# Measuring the length of a moving Beam in two different directions

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but why is this so? I'm supposed to get 12. And I get 12 with the second equation
It's just totally wrong! You multiply something bigger that ##v## by ##10## and get ##3v##? Come on!

kimiko333
It's just totally wrong! You multiply something bigger that ##v## by ##10## and get ##3v##? Come on!
Oh Jesus. I forgot to multiply v by 10. Aaaahhhh. Told you... I'm tired :D

kimiko333
Now it's 12, okay. But if I substitute in, I get 12v, not just simply 12. How do I know, that the answer is in steps?

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Now it's 12, okay. But if I substitute in, I get 12v, not just simply 12. How do I know, that the answer is in steps?
That's the units you used when you set ##t_1 = 10##. That's time in units of "time for a step". In those units ##v = 1## (meaning ##1## step per time for a step).

When you come to study Special Relativity, you'll find this is an amusing analogy to setting the speed of light ##c = 1##!

Alternatively, you could have left time in unspecified units, whereby:

##L = \frac{6}{5}vt_1##

And ##vt_1 = 10## steps.

kimiko333
That's the units you used when you set ##t_1 = 10##. That's time in units of "time for a step". In those units ##v = 1## (meaning ##1## step per time for a step).

When you come to study Special Relativity, you'll find this is an amusing analogy to setting the speed of light ##c = 1##!

Alternatively, you could have left time in unspecified units, whereby:

##L = \frac{6}{5}vt_1##

And ##vt_1 = 10## steps.
Ooooh, okay. Totally makes sense! Great! Thank you! :D Now I just have to figure out, why is it that I can easily solve problems in electrodynamics, thermodynamics, etc, but don't know how to deal with these... :D (I'm a teacher-student, studying to be an English and Physics teacher)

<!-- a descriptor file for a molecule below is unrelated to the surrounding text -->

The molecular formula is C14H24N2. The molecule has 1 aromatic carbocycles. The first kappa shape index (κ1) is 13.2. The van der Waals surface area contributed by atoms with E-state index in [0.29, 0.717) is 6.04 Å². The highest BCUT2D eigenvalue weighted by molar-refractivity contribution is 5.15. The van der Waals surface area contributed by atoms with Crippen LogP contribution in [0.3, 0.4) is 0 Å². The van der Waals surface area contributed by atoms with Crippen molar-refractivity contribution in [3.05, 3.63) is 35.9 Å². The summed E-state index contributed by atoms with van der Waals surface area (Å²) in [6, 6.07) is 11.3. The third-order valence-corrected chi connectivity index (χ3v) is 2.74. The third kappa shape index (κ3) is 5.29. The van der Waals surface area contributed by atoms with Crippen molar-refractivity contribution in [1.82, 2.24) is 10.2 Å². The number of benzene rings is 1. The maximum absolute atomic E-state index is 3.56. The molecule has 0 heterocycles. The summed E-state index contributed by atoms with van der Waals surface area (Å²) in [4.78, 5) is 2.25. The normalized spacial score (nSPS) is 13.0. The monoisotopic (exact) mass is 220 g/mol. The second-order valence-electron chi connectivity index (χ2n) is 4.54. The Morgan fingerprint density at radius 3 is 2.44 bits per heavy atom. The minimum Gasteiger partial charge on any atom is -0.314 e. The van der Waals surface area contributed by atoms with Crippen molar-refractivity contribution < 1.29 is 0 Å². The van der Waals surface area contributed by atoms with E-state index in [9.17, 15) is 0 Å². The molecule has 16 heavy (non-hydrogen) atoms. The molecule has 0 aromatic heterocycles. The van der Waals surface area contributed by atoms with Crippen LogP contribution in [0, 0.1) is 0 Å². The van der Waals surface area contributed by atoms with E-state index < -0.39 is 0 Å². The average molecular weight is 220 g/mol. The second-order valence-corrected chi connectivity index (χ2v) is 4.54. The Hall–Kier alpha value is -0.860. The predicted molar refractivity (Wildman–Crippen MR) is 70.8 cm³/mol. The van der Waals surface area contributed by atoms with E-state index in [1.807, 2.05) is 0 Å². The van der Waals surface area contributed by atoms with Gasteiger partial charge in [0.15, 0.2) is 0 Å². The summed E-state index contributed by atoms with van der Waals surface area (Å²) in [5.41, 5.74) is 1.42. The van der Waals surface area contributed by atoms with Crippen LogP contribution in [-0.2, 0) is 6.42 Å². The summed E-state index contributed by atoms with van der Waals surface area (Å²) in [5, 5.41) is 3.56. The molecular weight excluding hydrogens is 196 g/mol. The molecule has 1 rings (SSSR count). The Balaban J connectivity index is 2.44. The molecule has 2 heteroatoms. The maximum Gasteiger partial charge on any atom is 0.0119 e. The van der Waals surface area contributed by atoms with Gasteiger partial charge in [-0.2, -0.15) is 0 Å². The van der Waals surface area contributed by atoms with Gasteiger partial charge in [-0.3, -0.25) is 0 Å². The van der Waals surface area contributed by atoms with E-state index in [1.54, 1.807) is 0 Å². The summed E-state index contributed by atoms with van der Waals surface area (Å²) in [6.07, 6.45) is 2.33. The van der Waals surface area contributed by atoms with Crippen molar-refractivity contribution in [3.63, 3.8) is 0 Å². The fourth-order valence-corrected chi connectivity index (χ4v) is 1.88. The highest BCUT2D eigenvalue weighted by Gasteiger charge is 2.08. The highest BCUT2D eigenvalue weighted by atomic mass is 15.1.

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Ooooh, okay. Totally makes sense! Great! Thank you! :D Now I just have to figure out, why is it that I can easily solve problems in electrodynamics, thermodynamics, etc, but don't know how to deal with these... :D (I'm a teacher-student, studying to be an English and Physics teacher)
You started off with the assumption that the quantities could be determined. But, actually, the only things that could be determined were the relationships between quantities. You end up with 12 steps, but that's true whatever the speed of the walker and beam. All we've found is that one is 5 times the other - but, they could be anything.

This is the sort of problem that undermines the "plug-and-chug" approach - too many unknowns, you said. Well, everything is still an unknown, because we don't know how long a step is or how fast anything is moving.

Finally, there is a difference between a problem being elementary and being difficult. This is an elementary problem that really made you think. You might have an advanced EM problem that involves advanced concepts but only requires you to plug the given numbers into the correct formula - so it's advanced but easy.

berkeman
kimiko333